A cross-party group of Japanese lawmakers on Tuesday visited Yasukuni shrine, regarded as a symbol of Japan's past militarism by its Asian neighbors, for the first time in more than two years.
The group of about 100 politicians, headed by Hidehisa Otsuji of Japan's main ruling Liberal Democratic Party, visited the Tokyo shrine in the morning to pay respects to the country's war dead.
The group aims to visit three times a year for the shrine's spring and fall festivals and the anniversary of the end of World War II, but its members had not visited en masse since the fall of 2019 due to the coronavirus pandemic and this October's general election.
"I hope he will make a visit at an early opportunity," Otsuji, a former vice president of the House of Councillors, told reporters when asked whether Prime Minister Fumio Kishida, who took office in early October, should visit the shrine.
Visits to the shrine by Japanese leaders and lawmakers have been a source of diplomatic friction with China and South Korea, where bitter memories of Japan's militarism before and during World War II run deep.
As the shrine honors convicted war criminals along with millions of war dead, a 2013 visit by then Prime Minister Shinzo Abe triggered anger in China and South Korea and disappointed Japan's key ally, the United States.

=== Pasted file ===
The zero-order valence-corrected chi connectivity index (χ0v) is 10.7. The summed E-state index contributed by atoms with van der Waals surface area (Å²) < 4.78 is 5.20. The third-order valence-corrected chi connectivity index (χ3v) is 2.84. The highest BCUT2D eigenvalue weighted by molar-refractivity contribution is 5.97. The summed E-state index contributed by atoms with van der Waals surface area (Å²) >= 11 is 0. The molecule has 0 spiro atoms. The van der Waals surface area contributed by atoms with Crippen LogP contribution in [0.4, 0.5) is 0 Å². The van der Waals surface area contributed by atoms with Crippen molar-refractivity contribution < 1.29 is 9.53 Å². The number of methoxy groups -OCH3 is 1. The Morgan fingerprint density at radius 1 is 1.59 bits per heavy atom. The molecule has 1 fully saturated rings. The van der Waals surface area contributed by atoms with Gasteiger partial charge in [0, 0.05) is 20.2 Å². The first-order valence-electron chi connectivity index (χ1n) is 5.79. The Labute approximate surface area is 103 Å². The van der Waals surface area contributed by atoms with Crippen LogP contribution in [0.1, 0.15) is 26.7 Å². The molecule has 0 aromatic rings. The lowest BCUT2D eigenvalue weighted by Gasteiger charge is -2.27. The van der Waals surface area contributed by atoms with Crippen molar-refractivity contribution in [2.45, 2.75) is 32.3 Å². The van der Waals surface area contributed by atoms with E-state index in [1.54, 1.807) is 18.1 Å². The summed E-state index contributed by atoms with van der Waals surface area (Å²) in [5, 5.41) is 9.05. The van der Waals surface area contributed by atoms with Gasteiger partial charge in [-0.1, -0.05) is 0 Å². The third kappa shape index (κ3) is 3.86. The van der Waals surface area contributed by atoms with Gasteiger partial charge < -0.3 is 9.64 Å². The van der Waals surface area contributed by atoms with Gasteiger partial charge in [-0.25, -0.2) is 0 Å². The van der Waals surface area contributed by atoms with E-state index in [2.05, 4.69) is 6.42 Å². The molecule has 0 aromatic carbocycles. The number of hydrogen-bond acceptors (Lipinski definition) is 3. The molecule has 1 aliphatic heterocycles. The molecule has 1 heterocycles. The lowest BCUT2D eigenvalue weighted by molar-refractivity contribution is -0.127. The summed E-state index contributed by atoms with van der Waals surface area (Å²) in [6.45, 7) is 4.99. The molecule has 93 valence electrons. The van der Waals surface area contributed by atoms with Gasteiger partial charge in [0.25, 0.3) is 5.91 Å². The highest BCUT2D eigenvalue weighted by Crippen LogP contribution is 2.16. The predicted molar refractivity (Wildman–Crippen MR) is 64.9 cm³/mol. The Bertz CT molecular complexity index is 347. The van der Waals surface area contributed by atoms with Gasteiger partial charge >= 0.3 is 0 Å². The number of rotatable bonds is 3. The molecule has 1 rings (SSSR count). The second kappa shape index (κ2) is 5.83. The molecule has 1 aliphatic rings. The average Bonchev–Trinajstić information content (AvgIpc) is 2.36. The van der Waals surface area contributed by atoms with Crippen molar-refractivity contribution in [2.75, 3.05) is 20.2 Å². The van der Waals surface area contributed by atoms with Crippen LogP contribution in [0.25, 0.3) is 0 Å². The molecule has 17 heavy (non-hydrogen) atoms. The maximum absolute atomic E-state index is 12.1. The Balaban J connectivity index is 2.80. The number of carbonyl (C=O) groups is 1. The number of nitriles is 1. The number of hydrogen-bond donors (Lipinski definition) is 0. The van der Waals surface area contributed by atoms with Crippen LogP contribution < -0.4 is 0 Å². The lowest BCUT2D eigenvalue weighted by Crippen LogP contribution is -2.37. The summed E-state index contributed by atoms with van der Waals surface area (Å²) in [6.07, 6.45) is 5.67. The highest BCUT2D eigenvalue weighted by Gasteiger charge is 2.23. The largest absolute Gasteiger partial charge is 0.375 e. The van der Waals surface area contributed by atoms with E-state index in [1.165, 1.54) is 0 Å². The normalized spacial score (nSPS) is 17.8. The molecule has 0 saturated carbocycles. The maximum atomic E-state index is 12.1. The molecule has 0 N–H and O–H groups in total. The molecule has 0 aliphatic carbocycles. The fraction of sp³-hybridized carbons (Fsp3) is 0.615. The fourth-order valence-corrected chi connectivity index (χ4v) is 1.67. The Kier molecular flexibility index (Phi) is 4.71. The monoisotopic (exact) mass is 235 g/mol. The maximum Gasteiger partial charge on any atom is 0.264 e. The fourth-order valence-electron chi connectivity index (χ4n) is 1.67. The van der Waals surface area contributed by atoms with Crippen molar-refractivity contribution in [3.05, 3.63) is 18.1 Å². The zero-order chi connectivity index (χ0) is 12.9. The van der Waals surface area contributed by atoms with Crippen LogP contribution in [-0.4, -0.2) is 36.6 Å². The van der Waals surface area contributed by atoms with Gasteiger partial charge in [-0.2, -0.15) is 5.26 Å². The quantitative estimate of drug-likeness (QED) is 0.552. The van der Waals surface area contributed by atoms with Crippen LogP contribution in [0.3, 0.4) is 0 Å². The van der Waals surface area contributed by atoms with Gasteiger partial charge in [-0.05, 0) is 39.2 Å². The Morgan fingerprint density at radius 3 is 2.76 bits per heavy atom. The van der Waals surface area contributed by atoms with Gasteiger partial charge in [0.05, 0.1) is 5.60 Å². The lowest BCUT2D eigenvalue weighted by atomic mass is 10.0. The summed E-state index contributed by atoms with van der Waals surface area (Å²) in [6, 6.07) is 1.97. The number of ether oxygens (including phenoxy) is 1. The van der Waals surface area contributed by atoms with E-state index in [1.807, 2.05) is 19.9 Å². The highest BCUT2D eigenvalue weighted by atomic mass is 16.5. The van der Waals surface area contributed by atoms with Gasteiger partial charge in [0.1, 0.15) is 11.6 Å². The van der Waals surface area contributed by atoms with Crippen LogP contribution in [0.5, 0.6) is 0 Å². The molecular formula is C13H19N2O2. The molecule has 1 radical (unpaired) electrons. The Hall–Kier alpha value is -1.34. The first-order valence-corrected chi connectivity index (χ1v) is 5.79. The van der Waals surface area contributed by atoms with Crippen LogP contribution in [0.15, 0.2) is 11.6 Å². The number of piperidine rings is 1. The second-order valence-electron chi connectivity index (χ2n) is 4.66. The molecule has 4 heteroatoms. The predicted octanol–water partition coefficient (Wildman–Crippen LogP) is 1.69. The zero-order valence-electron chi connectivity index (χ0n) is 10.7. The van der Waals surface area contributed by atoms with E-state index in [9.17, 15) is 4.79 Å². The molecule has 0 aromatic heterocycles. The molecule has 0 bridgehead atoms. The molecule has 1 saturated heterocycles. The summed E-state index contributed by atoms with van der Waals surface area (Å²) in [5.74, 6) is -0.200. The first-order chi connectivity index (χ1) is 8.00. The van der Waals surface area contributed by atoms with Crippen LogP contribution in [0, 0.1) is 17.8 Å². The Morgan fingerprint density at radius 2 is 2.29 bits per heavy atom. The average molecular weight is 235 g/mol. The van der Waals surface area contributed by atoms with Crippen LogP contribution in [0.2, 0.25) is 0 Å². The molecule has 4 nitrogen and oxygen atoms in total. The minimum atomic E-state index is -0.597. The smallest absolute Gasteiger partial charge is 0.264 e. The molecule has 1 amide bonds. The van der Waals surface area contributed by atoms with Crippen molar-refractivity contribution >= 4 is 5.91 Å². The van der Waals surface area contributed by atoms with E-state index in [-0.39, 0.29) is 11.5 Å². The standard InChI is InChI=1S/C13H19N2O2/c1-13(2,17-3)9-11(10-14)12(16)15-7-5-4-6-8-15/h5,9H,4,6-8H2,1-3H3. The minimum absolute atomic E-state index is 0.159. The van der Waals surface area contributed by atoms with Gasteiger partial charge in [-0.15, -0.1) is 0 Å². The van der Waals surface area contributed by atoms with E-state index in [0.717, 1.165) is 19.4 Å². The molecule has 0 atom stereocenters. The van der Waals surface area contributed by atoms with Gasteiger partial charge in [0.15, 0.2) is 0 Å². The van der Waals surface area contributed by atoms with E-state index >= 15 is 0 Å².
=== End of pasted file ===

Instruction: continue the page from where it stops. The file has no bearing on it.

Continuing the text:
In October, Kishida sent a ritual offering to the shrine to celebrate its biannual autumn festival.
Kenichi Hosoda, senior vice minister of economy, trade and industry, and Shunsuke Mutai, senior vice minister of the environment, were among the 100 lawmakers of ruling and opposition parties who visited the shrine on Tuesday.
The majority of the around 2.5 million people enshrined at Yasukuni were military servicemen and civilian employees of the Japanese military.
Yasukuni added wartime Prime Minister Gen. Hideki Tojo and 13 other Class-A war criminals to the enshrined deities in 1978, which stirred controversy also in Japan.